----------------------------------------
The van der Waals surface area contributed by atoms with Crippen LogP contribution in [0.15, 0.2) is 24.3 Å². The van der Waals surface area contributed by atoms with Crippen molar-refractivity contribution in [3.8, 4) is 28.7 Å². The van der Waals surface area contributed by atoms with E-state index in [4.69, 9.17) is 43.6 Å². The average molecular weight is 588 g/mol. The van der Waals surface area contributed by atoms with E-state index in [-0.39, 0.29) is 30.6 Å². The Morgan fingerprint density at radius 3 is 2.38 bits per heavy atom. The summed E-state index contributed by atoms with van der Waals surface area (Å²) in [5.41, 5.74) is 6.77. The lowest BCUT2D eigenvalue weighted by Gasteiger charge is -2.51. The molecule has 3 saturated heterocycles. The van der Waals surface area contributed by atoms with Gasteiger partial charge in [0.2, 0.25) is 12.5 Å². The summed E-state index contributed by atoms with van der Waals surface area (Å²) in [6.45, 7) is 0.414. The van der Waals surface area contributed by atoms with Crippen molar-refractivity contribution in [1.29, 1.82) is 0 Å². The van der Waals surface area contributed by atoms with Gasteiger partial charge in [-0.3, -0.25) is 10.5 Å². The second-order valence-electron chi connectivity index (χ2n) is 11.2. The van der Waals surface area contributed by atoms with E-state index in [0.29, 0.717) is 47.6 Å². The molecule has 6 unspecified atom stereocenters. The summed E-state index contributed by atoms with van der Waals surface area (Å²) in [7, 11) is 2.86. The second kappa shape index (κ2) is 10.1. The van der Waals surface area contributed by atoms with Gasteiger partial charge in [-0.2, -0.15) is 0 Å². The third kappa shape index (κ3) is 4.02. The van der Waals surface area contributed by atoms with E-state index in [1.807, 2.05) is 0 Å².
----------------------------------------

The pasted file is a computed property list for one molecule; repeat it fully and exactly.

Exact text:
The van der Waals surface area contributed by atoms with Crippen LogP contribution in [0.15, 0.2) is 24.3 Å². The van der Waals surface area contributed by atoms with Crippen molar-refractivity contribution in [3.8, 4) is 28.7 Å². The van der Waals surface area contributed by atoms with E-state index in [4.69, 9.17) is 43.6 Å². The average molecular weight is 588 g/mol. The van der Waals surface area contributed by atoms with E-state index in [-0.39, 0.29) is 30.6 Å². The Morgan fingerprint density at radius 3 is 2.38 bits per heavy atom. The summed E-state index contributed by atoms with van der Waals surface area (Å²) in [5.41, 5.74) is 6.77. The lowest BCUT2D eigenvalue weighted by Gasteiger charge is -2.51. The molecule has 3 saturated heterocycles. The van der Waals surface area contributed by atoms with Gasteiger partial charge in [0.2, 0.25) is 12.5 Å². The summed E-state index contributed by atoms with van der Waals surface area (Å²) in [6.45, 7) is 0.414. The van der Waals surface area contributed by atoms with Crippen molar-refractivity contribution in [1.29, 1.82) is 0 Å². The van der Waals surface area contributed by atoms with Gasteiger partial charge in [-0.3, -0.25) is 10.5 Å². The second-order valence-electron chi connectivity index (χ2n) is 11.2. The van der Waals surface area contributed by atoms with E-state index in [0.29, 0.717) is 47.6 Å². The molecule has 6 unspecified atom stereocenters. The summed E-state index contributed by atoms with van der Waals surface area (Å²) in [7, 11) is 2.86. The second kappa shape index (κ2) is 10.1. The van der Waals surface area contributed by atoms with Gasteiger partial charge in [-0.2, -0.15) is 0 Å². The third kappa shape index (κ3) is 4.02. The van der Waals surface area contributed by atoms with E-state index in [1.807, 2.05) is 0 Å².